Then I mixed it with baby spinach, tangerine, cashews, dried cranberries and dates. My dressing was a simple concoction of apple cider vinegar and (more) olive oil.
I usually prepare the salmon in the oven because I don’t like to spend a lot of time in the kitchen. I’m trying to change that–more for myself than anything. I think cooking be can potentially therapeutic. I think this process is helping me to reconnect my various selves into one whole and healthy unit. It’s a work in progress. I have a long way to go and the way things are going in my life it’s not going to be easy to stay on course.
But back to the salmon–I decided to try something different. I prepared it on the stove top in a skillet instead of doing what I normally do which is to season it, wrap it in foil paper and put it in the oven. You can barely see it in the picture because it is covered in onions.
All in all my dinner turned out okay. It was nothing special. The husband didn’t comment afterward that it was “most delicious” the way he does when he enjoys something I make. I was glad that I found the spirit to make something at least. The day had started out so badly I had decided not to bother making anything for dinner; but I changed my mind. Unfortunately by that time the sun was already going down so I had no good light to work with for my photos.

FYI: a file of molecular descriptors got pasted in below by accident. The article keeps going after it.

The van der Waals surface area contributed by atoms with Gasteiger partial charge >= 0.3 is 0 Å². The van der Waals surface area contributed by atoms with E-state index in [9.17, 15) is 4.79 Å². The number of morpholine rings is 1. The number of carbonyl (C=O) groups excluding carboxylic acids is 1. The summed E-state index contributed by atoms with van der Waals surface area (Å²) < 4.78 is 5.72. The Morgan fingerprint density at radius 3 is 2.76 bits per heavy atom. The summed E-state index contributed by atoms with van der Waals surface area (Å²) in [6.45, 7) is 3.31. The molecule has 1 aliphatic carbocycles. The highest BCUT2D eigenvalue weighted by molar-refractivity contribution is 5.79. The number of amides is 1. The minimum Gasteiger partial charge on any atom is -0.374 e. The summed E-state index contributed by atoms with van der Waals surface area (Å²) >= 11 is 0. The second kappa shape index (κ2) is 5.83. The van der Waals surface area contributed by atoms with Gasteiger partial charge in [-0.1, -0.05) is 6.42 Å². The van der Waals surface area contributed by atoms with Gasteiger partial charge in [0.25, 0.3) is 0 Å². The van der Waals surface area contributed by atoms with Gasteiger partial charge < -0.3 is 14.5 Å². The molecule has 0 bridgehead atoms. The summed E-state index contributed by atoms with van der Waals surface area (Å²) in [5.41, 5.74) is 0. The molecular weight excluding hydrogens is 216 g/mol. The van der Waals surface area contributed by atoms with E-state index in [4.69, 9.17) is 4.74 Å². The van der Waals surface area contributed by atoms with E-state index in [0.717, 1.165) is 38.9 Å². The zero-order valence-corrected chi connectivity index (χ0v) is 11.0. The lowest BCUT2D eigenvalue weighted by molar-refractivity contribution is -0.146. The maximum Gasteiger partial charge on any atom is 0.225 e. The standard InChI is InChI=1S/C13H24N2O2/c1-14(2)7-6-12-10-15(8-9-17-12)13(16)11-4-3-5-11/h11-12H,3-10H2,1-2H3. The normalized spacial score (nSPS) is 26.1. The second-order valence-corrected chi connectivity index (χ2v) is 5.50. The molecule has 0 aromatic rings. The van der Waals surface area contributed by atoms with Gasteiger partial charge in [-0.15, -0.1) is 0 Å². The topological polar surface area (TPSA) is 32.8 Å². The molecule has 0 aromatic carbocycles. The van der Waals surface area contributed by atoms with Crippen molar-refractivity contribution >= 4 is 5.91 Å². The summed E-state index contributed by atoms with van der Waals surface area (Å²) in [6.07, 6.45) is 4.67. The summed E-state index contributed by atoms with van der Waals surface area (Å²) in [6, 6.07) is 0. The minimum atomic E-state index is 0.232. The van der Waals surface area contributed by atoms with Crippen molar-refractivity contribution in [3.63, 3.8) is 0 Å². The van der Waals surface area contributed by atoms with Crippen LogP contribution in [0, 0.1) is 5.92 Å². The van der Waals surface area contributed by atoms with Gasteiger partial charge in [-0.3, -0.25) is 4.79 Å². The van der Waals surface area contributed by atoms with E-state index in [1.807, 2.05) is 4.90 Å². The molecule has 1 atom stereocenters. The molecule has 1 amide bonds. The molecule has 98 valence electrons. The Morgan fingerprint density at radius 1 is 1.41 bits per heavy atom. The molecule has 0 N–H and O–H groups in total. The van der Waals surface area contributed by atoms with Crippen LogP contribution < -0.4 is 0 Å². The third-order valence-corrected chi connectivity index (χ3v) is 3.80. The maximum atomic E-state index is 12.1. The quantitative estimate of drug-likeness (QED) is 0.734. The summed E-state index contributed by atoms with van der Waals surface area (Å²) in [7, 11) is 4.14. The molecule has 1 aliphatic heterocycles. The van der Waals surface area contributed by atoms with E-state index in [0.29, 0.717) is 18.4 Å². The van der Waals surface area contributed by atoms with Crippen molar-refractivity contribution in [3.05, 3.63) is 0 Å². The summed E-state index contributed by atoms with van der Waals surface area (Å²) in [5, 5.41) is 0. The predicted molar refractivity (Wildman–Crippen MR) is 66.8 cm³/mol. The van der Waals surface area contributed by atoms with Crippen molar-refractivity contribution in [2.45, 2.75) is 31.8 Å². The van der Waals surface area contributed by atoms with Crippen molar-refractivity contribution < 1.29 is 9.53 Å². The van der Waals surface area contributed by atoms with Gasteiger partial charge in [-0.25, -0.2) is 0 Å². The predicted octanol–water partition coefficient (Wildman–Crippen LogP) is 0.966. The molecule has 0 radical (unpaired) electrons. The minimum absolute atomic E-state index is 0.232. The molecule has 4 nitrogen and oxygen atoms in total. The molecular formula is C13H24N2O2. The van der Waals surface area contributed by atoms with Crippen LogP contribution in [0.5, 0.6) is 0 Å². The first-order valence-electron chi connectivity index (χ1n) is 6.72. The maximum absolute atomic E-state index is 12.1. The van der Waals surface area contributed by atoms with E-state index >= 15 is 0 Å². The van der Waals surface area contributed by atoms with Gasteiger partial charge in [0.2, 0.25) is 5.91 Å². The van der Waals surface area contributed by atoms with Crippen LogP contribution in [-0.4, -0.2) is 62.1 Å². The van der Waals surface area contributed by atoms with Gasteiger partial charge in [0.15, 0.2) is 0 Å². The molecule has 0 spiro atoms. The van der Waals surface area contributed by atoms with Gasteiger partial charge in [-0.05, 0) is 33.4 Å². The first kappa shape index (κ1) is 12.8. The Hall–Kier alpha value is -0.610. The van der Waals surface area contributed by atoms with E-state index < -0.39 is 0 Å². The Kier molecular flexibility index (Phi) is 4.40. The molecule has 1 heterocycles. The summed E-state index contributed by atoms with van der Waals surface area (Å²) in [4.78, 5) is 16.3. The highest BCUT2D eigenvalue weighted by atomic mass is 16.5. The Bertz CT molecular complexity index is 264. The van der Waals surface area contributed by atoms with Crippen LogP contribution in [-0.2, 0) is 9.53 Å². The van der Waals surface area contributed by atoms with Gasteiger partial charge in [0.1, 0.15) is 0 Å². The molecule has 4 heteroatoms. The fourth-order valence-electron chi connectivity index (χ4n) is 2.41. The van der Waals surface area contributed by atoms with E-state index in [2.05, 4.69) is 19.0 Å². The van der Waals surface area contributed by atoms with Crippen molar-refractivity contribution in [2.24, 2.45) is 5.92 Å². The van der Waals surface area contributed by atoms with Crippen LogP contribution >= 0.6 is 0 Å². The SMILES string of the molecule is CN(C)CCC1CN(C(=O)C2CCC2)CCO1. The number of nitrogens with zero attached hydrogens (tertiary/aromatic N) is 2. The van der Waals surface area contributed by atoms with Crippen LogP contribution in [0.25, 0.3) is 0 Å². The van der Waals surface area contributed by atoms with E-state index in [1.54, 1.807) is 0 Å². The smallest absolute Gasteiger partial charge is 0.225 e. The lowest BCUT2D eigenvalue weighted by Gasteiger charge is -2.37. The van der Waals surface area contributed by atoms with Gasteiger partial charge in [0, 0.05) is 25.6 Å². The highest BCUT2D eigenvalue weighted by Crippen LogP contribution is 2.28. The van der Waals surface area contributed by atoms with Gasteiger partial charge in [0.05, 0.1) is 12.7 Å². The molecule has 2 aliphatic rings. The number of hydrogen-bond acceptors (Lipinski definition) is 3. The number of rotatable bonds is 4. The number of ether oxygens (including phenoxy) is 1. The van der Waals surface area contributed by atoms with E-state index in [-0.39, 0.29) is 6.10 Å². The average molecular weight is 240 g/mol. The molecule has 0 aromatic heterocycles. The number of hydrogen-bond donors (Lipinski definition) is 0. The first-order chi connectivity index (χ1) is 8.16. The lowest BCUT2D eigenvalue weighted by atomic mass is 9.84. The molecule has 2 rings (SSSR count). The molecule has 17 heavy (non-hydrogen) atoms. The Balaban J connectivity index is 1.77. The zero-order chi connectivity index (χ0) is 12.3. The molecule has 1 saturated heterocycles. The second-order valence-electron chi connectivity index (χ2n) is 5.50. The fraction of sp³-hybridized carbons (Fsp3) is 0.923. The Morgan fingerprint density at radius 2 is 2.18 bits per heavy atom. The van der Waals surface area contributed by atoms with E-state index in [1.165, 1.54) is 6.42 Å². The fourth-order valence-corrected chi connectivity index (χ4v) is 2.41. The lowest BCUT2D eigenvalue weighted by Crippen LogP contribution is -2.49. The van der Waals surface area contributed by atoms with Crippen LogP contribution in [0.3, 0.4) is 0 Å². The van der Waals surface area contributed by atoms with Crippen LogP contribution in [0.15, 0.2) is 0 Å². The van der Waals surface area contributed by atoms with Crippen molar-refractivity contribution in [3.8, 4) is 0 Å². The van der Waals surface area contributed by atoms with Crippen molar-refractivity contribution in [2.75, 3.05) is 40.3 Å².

I was going try to find some information about corn and whether or not corn is okay to eat when you have fibroids. I don’t eat a lot of corn. I know a lot of packaged foods contain corn in one form or another. I’m talking about corn in it’s kernel form. I used to eat a lot of it popped. I had cut that out for a while but I’ve had popcorn two or three times in the last 30 days. It isn’t because of the popcorn that I was looking up about corn though.
I was trying to figure out what I could make for dinner today. I figured I’d use the excuse of it being Easter Sunday to try to make a couple of dishes so I can have an excuse to take pictures and get connected enough to the process to be able to write a post about it. In the process of looking for vegetable based recipes I came across a recipe for a corn salad that I thought sounded interesting; but then it occurred to me that corn might not be something I want to be eating. For some reason what did not immediately occur to me was that I was already eating corn–just that I was popping it.